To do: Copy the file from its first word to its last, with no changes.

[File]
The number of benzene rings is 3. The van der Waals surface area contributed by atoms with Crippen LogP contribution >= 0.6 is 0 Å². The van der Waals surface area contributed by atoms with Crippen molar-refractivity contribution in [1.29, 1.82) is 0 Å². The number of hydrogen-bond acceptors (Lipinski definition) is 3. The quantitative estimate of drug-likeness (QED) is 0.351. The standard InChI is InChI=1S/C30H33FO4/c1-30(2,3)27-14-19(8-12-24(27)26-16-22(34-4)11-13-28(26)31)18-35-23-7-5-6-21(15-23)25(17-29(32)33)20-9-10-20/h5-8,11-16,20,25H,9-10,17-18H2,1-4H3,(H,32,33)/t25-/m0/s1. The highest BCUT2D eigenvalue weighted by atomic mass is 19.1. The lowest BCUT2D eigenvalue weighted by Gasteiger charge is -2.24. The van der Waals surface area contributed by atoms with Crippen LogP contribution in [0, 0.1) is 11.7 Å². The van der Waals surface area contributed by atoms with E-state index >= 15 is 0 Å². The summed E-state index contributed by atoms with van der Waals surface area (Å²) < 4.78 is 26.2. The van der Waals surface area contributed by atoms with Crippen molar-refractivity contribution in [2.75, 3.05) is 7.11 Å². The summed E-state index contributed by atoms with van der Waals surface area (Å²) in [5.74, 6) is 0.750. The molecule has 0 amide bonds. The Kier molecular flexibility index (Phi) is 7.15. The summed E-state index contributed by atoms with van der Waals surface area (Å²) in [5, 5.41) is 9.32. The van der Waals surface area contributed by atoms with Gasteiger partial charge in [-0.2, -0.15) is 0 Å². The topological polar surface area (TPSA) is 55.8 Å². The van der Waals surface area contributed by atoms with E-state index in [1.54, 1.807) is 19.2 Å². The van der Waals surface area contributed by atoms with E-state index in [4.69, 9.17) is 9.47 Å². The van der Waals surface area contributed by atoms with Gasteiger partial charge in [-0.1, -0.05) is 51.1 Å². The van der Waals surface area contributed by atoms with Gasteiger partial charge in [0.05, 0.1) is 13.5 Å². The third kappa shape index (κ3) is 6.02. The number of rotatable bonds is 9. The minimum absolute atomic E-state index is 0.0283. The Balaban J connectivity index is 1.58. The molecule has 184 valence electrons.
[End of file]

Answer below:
The number of benzene rings is 3. The van der Waals surface area contributed by atoms with Crippen LogP contribution >= 0.6 is 0 Å². The van der Waals surface area contributed by atoms with Crippen molar-refractivity contribution in [1.29, 1.82) is 0 Å². The number of hydrogen-bond acceptors (Lipinski definition) is 3. The quantitative estimate of drug-likeness (QED) is 0.351. The standard InChI is InChI=1S/C30H33FO4/c1-30(2,3)27-14-19(8-12-24(27)26-16-22(34-4)11-13-28(26)31)18-35-23-7-5-6-21(15-23)25(17-29(32)33)20-9-10-20/h5-8,11-16,20,25H,9-10,17-18H2,1-4H3,(H,32,33)/t25-/m0/s1. The highest BCUT2D eigenvalue weighted by atomic mass is 19.1. The lowest BCUT2D eigenvalue weighted by Gasteiger charge is -2.24. The van der Waals surface area contributed by atoms with Crippen LogP contribution in [0, 0.1) is 11.7 Å². The van der Waals surface area contributed by atoms with E-state index >= 15 is 0 Å². The summed E-state index contributed by atoms with van der Waals surface area (Å²) < 4.78 is 26.2. The van der Waals surface area contributed by atoms with Crippen molar-refractivity contribution in [2.75, 3.05) is 7.11 Å². The summed E-state index contributed by atoms with van der Waals surface area (Å²) in [5.74, 6) is 0.750. The molecule has 0 amide bonds. The Kier molecular flexibility index (Phi) is 7.15. The summed E-state index contributed by atoms with van der Waals surface area (Å²) in [5, 5.41) is 9.32. The van der Waals surface area contributed by atoms with Gasteiger partial charge in [-0.2, -0.15) is 0 Å². The topological polar surface area (TPSA) is 55.8 Å². The van der Waals surface area contributed by atoms with E-state index in [1.54, 1.807) is 19.2 Å². The van der Waals surface area contributed by atoms with E-state index in [4.69, 9.17) is 9.47 Å². The van der Waals surface area contributed by atoms with Gasteiger partial charge in [-0.1, -0.05) is 51.1 Å². The van der Waals surface area contributed by atoms with Gasteiger partial charge in [0.05, 0.1) is 13.5 Å². The third kappa shape index (κ3) is 6.02. The number of rotatable bonds is 9. The minimum absolute atomic E-state index is 0.0283. The Balaban J connectivity index is 1.58. The molecule has 184 valence electrons.